When faced with a glass ban, ask your hauler for other resources, like where you might find local collection points or drop-off centers.
Q3. What constitutes an overage charge?
When it comes to the staging of your collections—dumpsters, compactors, balers, etc.—haulers are increasingly particular that you meet certain criteria. This criteria isn’t the same from hauler to hauler. On top of that, even the smallest violation is known to carry the full penalty.
Going over the preferred staging of your pickups with your hauler ensures an orderly and uncontentious routine. However, we’ve generalized the criteria for the nation’s leading haulers in an illustration below.
Q4. Is there anything I can do about food waste?
Like glass, food waste weighs down your trash and eats away at your budget. But the negatives extend far beyond that. The EPA reports that 24.1% of landfills are made up of wasted food, material responsible for 9% of human-caused greenhouse gas emissions as it decomposes there.
There aren’t an overwhelming amount of elegant solutions for food waste available to commercial businesses. The nation’s largest haulers do offer programs that yield impressive results, but these services aren’t available in every market. It’s best to inquire.
For more of a sure thing, exploring RoadRunner Recycling’s FleetHaul service and RecycleMore programs should be a consideration. Operating in nearly 20 U.S. major markets—and running continuously through the most uncertain times of the COVID-19 pandemic—RoadRunner diverted 44,550 pounds of food waste from landfill for our partners in 2020.
That’s saving 169,290 pounds of greenhouse gas emissions from entering the atmosphere. Just some food for thought...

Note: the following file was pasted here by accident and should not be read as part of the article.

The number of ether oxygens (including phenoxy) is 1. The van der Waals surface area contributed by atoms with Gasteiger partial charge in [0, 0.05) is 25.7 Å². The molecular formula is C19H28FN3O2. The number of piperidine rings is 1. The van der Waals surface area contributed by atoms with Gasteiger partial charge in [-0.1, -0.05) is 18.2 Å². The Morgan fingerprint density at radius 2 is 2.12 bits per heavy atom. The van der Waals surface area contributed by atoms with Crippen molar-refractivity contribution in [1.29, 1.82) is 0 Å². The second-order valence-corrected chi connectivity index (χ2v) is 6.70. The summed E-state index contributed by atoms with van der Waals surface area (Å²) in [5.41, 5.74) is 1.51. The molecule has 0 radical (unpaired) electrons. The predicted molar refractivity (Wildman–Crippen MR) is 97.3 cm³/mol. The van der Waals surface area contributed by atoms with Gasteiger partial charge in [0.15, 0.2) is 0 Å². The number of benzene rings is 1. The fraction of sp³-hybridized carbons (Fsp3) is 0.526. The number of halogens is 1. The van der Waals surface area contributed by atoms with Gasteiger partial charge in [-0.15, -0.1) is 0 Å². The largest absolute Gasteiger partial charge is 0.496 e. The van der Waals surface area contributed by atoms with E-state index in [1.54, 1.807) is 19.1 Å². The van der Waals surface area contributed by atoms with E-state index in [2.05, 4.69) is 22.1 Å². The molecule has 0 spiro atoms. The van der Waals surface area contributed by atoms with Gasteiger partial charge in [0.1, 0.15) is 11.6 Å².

Q5. Why is my price going up every year?
There are countless reasons why your performance as a savvy recycler can suffer—wishcycling, poor sorting, high contamination, and more. Yet, sometimes (or my like annually), your business’s waste bill is higher for no reason whatsoever.
These are called annual price increases, or APIs. Put plainly, they’re a price mechanism counteracting the cost of doing business for the hauler—and they’re rising for a number of environmental factors. (For a more detailed explanation, you should read our post APIs: How Your Waste Bill Can Double in Five Years.)
Asking your hauler this question is a good conversation starter—if anything, it tells the hauler that you’re paying attention. Moreover, it signals your belief that you should be rewarded for being a smarter recycler, not the other way around.
RoadRunner has an answer for that, too. Leveraging proprietary algorithms for analysis and unique position in the industry, RoadRunner works alongside other haulers to keep things fair. No matter if your business is already in a contract, we can enter as a cost-effective solution and valuable partner for firmly capping APIs for the first 36-month term, then negotiating market-best rates afterward.
Plus, with your own dedicated customer success advocate, becoming a better recycler comes with much less head-scratchers.